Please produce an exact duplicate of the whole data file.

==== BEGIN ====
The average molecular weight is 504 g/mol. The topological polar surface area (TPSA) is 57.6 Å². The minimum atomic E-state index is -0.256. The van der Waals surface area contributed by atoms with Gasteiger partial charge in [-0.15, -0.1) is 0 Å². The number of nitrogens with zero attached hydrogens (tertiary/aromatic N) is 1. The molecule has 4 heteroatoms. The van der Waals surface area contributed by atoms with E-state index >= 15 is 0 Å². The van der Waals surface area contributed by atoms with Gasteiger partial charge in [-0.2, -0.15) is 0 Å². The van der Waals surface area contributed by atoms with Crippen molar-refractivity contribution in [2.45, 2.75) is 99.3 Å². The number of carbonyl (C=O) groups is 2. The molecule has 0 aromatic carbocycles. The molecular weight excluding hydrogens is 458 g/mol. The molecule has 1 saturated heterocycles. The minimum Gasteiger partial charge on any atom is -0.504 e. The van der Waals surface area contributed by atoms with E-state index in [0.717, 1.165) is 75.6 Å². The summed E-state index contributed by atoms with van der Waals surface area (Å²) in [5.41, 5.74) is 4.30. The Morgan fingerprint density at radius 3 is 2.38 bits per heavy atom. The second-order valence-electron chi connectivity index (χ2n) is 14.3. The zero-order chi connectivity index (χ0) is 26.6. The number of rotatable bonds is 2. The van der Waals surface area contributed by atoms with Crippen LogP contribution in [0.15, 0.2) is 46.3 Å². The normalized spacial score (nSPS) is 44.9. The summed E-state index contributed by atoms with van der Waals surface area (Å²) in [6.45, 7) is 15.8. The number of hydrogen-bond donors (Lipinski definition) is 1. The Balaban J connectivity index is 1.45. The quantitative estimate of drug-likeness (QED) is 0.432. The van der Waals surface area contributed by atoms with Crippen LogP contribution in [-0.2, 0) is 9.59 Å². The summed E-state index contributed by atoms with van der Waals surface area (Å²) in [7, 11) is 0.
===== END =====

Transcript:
The average molecular weight is 504 g/mol. The topological polar surface area (TPSA) is 57.6 Å². The minimum atomic E-state index is -0.256. The van der Waals surface area contributed by atoms with Gasteiger partial charge in [-0.15, -0.1) is 0 Å². The number of nitrogens with zero attached hydrogens (tertiary/aromatic N) is 1. The molecule has 4 heteroatoms. The van der Waals surface area contributed by atoms with E-state index >= 15 is 0 Å². The van der Waals surface area contributed by atoms with Gasteiger partial charge in [-0.2, -0.15) is 0 Å². The van der Waals surface area contributed by atoms with Crippen molar-refractivity contribution in [2.45, 2.75) is 99.3 Å². The number of carbonyl (C=O) groups is 2. The molecule has 0 aromatic carbocycles. The molecular weight excluding hydrogens is 458 g/mol. The molecule has 1 saturated heterocycles. The minimum Gasteiger partial charge on any atom is -0.504 e. The van der Waals surface area contributed by atoms with E-state index in [0.717, 1.165) is 75.6 Å². The summed E-state index contributed by atoms with van der Waals surface area (Å²) in [5.41, 5.74) is 4.30. The Morgan fingerprint density at radius 3 is 2.38 bits per heavy atom. The second-order valence-electron chi connectivity index (χ2n) is 14.3. The zero-order chi connectivity index (χ0) is 26.6. The number of rotatable bonds is 2. The van der Waals surface area contributed by atoms with Crippen LogP contribution in [0.15, 0.2) is 46.3 Å². The normalized spacial score (nSPS) is 44.9. The summed E-state index contributed by atoms with van der Waals surface area (Å²) in [6.45, 7) is 15.8. The number of hydrogen-bond donors (Lipinski definition) is 1. The Balaban J connectivity index is 1.45. The quantitative estimate of drug-likeness (QED) is 0.432. The van der Waals surface area contributed by atoms with Crippen LogP contribution in [-0.2, 0) is 9.59 Å². The summed E-state index contributed by atoms with van der Waals surface area (Å²) in [7, 11) is 0.